It's time for the weekly cool science links post — Vegas edition! The Time Lord whisked me off to Sin City for my birthday, and we've been indulging in great food, a bit of poker, sidecars at the Bellagio, and he even went with me to see Bridesmaids because Time Lords are totes secure in their masculinity. We're returning to our usual hard-working ascetic existence this very moment, but it's been a great week for weird and wonderful science on the Interwebz.
Space Shuttle Awesomeness. Okay, the big news for space geeks this week was the final launch of Space Shuttle Endeavor on Monday, complete with wow-worthy pix and videos. Among the various items hitching a ride on Endeavor were bobtail squid, a set of LEGOs, C. elegans (earthworms) descended from the survivors of Columbia's final flight, and a ChipSat experiment to test the viability of fingernail-sized micro-satellites in space — plus one major experiment, the Alpha Magnetic Spectrometer, to study high-energy cosmic rays and search for evidence of dark matter and dark energy.
Strangeness is Not Conserved. Jon Butterworth's column in the Guardian highlights a guest post by Lily Asmuth on her three least favorite quarks, Up, Down and Strange. "There are in fact six quarks now, but the others are much more exciting and deserve heir own stories. All of matter is made of the first two and electrons. Every single atom in the Universe has nothing in it other than some combination of up quark, down quark and electron. The strange ones inhabit particles that only exists transiently, before decaying to something stable that contains only normal up and down quarks."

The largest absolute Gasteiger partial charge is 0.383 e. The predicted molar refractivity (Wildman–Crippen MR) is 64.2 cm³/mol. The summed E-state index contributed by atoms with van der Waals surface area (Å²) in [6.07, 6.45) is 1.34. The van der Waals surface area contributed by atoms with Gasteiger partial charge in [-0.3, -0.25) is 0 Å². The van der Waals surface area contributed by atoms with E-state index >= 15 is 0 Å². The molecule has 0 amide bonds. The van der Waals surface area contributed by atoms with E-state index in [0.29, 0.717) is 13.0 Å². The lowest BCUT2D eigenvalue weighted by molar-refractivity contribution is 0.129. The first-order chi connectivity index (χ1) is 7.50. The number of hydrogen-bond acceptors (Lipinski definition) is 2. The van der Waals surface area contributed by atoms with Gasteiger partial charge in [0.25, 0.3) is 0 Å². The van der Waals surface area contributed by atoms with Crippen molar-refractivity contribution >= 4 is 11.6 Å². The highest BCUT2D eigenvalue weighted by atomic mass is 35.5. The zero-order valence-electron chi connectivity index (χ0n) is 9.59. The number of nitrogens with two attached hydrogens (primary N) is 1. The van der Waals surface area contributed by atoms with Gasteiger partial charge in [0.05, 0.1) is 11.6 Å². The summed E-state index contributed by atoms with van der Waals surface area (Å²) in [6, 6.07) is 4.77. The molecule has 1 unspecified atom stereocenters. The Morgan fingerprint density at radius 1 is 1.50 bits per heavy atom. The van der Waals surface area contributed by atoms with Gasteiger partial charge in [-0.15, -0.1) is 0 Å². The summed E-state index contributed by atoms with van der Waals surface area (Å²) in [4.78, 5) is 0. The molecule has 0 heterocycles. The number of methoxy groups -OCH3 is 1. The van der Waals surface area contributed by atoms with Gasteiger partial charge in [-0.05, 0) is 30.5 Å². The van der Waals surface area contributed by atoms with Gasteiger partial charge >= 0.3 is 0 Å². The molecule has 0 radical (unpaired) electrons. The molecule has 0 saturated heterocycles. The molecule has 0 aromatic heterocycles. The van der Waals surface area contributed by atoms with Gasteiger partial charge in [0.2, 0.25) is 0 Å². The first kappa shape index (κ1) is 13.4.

A Poem About Love and Math. New Jersey teacher and star of the poetry slam circuit Chad Anderson performs his most requested piece. (He loves her like math: infinite and precise.)
Inventive Timepiece of the Week. Physicists can't just use a stopwatch like normal people. The folks at Physics Buzz provide a detailed account of the time-keeping device the American Physical Society's Physics Central team concocted for the American Visionary Art Museum's annual in Kinetic Sculpture Race, in which human-powered sculptures wind around the Baltimore harbor. All you need to build your own similar device is some plastic tubing, a funnel, some PVC pipe, water, corn oil, mineral oil, 91 percent rubbing alcohol, and a bit of food dye (red and green). Check out the link for more details.
Surely You're Joking. Wired's Joel Warner has a fun, lengthy feature on the science of jokes and humor, specifically, "one man's attempt to explain every joke ever." There are handy charts and diagrams, categories and subcategories, for those interested in seeing how this system applies to the humor in their own lives. Next one hopes scientists will turn to the pressing question of why trying to explain a joke renders it not funny.
People Magnets. The Guardian's M.J. Robbins offers a witty critique of the phenomenon of "magnetic people" that seem to be springing up all over Eastern Europe these days. After admitting he once craved a magnetic nose as a child (who wouldn't?), Robbins debunks the supposed video evidence, concluding, "There's nothing in the videos that can't be explained by sticky skin and some careful positioning." He might still get something like his magnetic nose, though: he ends the piece by citing a 2006 Wired feature (also well worth a read) on folks with magnetic implants in their fingertips. Science! It's like magic, only so much cooler!